Embryonic Stem Cell Trial Approved By Fda

01.23.09 | FL News Team

The Food and Drug Administration has approved the first human trial of a medical treatment involving embryonic stem cells. According to "The Wall Street Journal," the sure to be controversial approval has gone to California-based Geron Corporation. The effort will involve a stem-cell treatment for spinal cord injuries and could involve up to ten patients.

The approval comes just days after the inauguration of a new president and an expected wind shift when it comes to use of embryonic stem cell research and treatments although both Geron and the FDA claim the timing of the announcement is purely coincidental. 

Embryonic stem cells are the cornerstone of life. They are the cells that transform themselves in the womb into organs, bone, muscle and sinew. While the study approved this week will focus on the safety of stem cell therapy, Geron has reportedly found a way to coax stem cells into transforming themselves into type specific cells.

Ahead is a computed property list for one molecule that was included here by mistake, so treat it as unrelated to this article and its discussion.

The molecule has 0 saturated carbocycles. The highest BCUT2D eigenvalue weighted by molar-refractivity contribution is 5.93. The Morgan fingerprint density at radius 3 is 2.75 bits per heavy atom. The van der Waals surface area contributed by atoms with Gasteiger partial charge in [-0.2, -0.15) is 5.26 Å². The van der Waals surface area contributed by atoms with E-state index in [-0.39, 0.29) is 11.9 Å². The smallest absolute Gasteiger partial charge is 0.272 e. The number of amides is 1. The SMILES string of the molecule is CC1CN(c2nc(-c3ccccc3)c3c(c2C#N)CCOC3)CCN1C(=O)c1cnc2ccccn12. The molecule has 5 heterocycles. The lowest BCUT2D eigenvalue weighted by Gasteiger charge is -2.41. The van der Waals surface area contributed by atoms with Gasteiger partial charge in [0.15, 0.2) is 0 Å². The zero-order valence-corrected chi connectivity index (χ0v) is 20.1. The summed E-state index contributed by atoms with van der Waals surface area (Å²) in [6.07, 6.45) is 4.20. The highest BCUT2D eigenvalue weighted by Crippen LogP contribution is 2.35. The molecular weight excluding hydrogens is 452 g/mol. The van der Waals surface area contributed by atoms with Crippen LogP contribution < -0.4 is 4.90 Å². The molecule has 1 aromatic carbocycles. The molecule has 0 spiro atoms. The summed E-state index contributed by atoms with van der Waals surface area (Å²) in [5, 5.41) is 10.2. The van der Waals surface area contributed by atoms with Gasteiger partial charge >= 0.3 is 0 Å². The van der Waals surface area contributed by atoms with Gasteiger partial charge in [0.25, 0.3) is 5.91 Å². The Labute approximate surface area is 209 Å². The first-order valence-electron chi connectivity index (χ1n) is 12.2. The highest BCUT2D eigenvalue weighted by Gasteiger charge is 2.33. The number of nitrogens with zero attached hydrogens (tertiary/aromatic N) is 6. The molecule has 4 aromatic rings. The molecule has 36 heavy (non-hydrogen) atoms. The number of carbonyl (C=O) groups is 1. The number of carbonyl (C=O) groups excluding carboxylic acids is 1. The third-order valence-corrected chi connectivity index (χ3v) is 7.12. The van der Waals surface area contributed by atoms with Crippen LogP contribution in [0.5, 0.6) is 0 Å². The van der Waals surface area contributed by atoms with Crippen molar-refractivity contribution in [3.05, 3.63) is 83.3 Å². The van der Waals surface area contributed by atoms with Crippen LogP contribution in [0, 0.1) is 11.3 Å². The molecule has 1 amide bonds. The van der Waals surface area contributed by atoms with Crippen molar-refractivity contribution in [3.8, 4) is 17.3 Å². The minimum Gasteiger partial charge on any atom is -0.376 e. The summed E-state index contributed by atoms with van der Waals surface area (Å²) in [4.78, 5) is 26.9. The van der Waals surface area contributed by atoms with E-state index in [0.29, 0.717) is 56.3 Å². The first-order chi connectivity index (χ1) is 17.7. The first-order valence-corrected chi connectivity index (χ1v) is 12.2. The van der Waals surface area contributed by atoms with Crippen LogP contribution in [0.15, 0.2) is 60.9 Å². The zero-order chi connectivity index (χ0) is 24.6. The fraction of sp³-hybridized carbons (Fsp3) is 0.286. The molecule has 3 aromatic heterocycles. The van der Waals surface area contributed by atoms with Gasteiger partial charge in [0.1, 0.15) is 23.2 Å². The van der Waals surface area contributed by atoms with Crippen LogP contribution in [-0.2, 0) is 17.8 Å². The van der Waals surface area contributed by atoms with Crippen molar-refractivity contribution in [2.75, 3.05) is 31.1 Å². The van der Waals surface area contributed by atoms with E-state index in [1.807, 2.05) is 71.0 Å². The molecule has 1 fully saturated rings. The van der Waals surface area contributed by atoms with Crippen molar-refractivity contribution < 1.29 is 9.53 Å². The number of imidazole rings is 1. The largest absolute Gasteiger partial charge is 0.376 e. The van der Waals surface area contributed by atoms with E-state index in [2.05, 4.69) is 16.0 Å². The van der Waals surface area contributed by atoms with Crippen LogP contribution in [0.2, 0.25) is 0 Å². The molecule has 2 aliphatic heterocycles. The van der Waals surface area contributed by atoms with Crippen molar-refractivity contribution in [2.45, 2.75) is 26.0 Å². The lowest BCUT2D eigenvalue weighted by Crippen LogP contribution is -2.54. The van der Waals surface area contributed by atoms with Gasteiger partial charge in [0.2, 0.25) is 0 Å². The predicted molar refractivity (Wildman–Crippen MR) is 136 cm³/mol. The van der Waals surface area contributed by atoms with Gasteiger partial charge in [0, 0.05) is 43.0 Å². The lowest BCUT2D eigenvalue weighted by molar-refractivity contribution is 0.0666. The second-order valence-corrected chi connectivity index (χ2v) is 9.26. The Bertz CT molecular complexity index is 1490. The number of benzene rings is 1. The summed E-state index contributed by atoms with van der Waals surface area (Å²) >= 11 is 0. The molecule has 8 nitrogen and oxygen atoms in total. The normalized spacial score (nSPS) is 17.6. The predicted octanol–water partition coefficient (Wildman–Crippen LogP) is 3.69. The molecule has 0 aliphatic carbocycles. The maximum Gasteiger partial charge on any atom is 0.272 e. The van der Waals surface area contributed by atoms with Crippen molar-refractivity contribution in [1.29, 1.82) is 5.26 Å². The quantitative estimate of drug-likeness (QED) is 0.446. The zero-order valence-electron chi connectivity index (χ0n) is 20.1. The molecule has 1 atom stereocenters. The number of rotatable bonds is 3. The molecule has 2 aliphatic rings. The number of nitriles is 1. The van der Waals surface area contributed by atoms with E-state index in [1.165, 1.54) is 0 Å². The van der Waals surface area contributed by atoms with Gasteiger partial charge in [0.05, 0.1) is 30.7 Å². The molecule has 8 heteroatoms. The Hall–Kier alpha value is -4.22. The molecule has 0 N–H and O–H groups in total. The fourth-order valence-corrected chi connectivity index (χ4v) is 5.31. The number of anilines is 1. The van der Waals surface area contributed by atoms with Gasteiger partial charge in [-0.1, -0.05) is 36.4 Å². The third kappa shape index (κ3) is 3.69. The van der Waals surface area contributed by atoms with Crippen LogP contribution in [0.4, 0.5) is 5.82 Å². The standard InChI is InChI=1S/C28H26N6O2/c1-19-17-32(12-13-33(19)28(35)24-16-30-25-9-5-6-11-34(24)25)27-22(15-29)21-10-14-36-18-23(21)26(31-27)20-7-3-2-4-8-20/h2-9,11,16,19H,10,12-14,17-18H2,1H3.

During the campaign, President Obama announced overturning research limits involving embryonic stem cells imposed by the Bush administration would be a top priority if he were elected to the highest office in the land. Within days of the November election, Obama advisers suggested the new president might use his executive authority to undo the Bush administration ban.